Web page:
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Overview on Insolvency and Bankruptcy Code, 2016

CS Bhavesh Agal 
on 15 January 2017

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Introduction

The Insolvency and Bankruptcy Code, 2016 was passed by Lok Sabha on May 05, 2016 and Rajya Sabha on May 11, 2016. It is now awaiting assent of the President of India. Once The President Signs the legislation, India will have a new Bankruptcy Law.

The average time to resolve insolvency in India is 4.5 years, as compared to 0.8 years for Singapore and 1 year in London; India has the lowest recovery rate in the world at about 20% of debt value as per World Bank Report (2014). 

Features of the Code

1. Insolvency and Bankruptcy Code, 2016 (Code) provides a specialized forum to oversee all insolvency and liquidation proceedings for individuals, small and medium enterprise (SMEs), Limited Liability Partnerships and corporates.

2. It empowers all classes of creditors (secured and unsecured lenders, employees, trade creditors, regulatory authorities) to trigger a resolution process in case of non- payment of a valid claim.

3. Provides for immediate suspension of the Board of Directors and promoters' powers.

4. Provides for an insolvency professional to take control of the Corporate debtor.

5. Enables a 'stand-still period' which provides stakeholders time to facilitate discussions and arrive at a common resolution rather than running independent processes.

6. Provides for a balanced approach between rehabilitation and recovery and provides for compulsory liquidation of corporate debtors in the event the resolution has not been agreed within 180 days of the resolution process.

Institutional Infrastructure

1. Adjudicating Authority:

The adjudicating authority for corporate insolvency and liquidation is the NCLT. Appeals from NCLT orders lie to the National Company Law Appellate Tribunal and thereafter to the Supreme Court of India. For individuals and other persons, the adjudicating authority is the DRT, appeals lie to the Debt Recovery Appellate Tribunal and thereafter to the Supreme Court.

2. Insolvency and Bankruptcy Board of India (IB Board)

It would consist of members including representatives from MCA, MoF, Reserve Bank of India and would regulate the appointment of insolvency professionals, information Utilities and promote transparency in governance. The board will also make model bye laws for regulating insolvency professionals.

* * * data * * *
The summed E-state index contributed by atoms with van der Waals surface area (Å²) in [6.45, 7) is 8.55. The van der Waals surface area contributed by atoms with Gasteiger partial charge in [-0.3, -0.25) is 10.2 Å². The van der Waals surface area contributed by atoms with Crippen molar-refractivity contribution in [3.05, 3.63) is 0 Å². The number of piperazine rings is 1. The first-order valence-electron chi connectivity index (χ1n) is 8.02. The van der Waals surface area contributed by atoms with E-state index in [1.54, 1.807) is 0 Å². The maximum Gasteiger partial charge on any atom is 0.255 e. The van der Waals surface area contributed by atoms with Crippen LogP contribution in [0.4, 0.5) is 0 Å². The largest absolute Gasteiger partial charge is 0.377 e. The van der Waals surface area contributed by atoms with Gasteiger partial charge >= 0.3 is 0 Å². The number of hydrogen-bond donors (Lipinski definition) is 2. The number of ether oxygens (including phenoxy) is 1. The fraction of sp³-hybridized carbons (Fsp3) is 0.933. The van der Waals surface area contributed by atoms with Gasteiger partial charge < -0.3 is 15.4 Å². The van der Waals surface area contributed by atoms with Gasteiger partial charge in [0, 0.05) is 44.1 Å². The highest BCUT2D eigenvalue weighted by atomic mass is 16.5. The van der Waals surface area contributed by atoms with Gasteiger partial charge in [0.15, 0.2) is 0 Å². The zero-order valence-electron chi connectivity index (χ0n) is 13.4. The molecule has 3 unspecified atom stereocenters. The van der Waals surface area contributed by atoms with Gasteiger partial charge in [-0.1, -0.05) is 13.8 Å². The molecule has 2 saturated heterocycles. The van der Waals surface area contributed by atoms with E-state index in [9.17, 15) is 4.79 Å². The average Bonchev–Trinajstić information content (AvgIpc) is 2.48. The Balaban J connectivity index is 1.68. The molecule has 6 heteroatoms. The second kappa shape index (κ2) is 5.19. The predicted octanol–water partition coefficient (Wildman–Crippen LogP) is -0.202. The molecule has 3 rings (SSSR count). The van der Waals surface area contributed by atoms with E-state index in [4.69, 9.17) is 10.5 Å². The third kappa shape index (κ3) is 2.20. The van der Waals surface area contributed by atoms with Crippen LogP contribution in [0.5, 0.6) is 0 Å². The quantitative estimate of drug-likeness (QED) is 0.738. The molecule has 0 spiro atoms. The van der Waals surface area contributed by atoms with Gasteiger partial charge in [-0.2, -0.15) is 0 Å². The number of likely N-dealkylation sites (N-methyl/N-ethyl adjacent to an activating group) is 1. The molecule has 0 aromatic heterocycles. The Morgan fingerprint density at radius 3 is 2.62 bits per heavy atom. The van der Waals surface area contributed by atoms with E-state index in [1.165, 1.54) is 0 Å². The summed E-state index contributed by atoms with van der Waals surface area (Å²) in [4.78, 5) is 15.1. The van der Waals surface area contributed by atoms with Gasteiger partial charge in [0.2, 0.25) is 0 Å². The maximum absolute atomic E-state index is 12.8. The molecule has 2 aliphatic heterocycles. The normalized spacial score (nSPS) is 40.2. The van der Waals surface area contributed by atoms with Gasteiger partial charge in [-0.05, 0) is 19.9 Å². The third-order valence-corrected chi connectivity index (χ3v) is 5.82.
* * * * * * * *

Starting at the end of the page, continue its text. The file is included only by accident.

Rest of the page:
3. Information Utilities

A notable feature of the Code is the creation of information utilities to collect, collate, authenticate and disseminate financial information of debtors in centralised electronic databases. The Code requires creditors to provide financial information of debtors to multiple utilities on an ongoing basis.

4. Insolvency Resolution professionals

The Code provides for insolvency professionals as intermediaries who would play a key role in the efficient working of the bankruptcy process. The Code contemplates insolvency professionals as a class of regulated but private professionals having minimum standards of professional and ethical conduct.

Who can file for corporate insolvency resolution?

  1. Financial Creditor
  2. Operational Creditor
  3. Corporate Debtor

Corporate Debtors: Two-Stage Process

To initiate an insolvency process for corporate debtors, the default should be at least INR 100,000 (which limit may be increased up to INR 10,000,000 by the Government)

  1. Insolvency Resolution Process,                       
  2. Liquidation

Insolvency Resolution Process for Individuals/Unlimited Partnerships

For individuals and unlimited partnerships, the Code applies in all cases where the minimum default amount is INR 1000 and above (the Government may later revise the minimum amount of default to a higher threshold). The Code envisages two distinct processes in case of insolvencies.

Under the automatic fresh start process, eligible debtors (basis gross income) can apply to the Debt Recovery Tribunal (DRT) for discharge from certain debts not exceeding a specified threshold, allowing them to start afresh.

Opportunities for Professional Members

The notification of the Insolvency and Bankruptcy Code, 2016 (the ‘Code’) and the Regulations/Rules made there under have opened up a plethora of opportunities for the professionals in the areas of Corporate Insolvency Resolution Process, Corporate Liquidation Process and Individual Insolvency Resolution process.

ICSI Insolvency Professionals Agency has started enrolling professionals having 15 or more years of practice as Company Secretary, Chartered Accountant, Advocate, Cost Accountant, as Insolvency Professionals for a period of 6 months

Conclusion

Overall this legislation is a huge step towards the ease of doing business in India and has the potential to bring business practices in India closer to more developed markets over the long term.

India currently ranks 136 out of 189 countries in the World Bank's index on the ease of resolving insolvencies. India's weak insolvency regime, its significant inefficiencies and systematic abuse are some of the reasons for the distressed state of credit markets in India today. The Code promises to bring about far-reaching reforms with a thrust on creditor driven insolvency resolution. It aims at early identification of financial failure and maximizing the asset value of insolvent firms. The Code also has provisions to address cross border insolvency through bilateral agreements and reciprocal arrangements with other countries.


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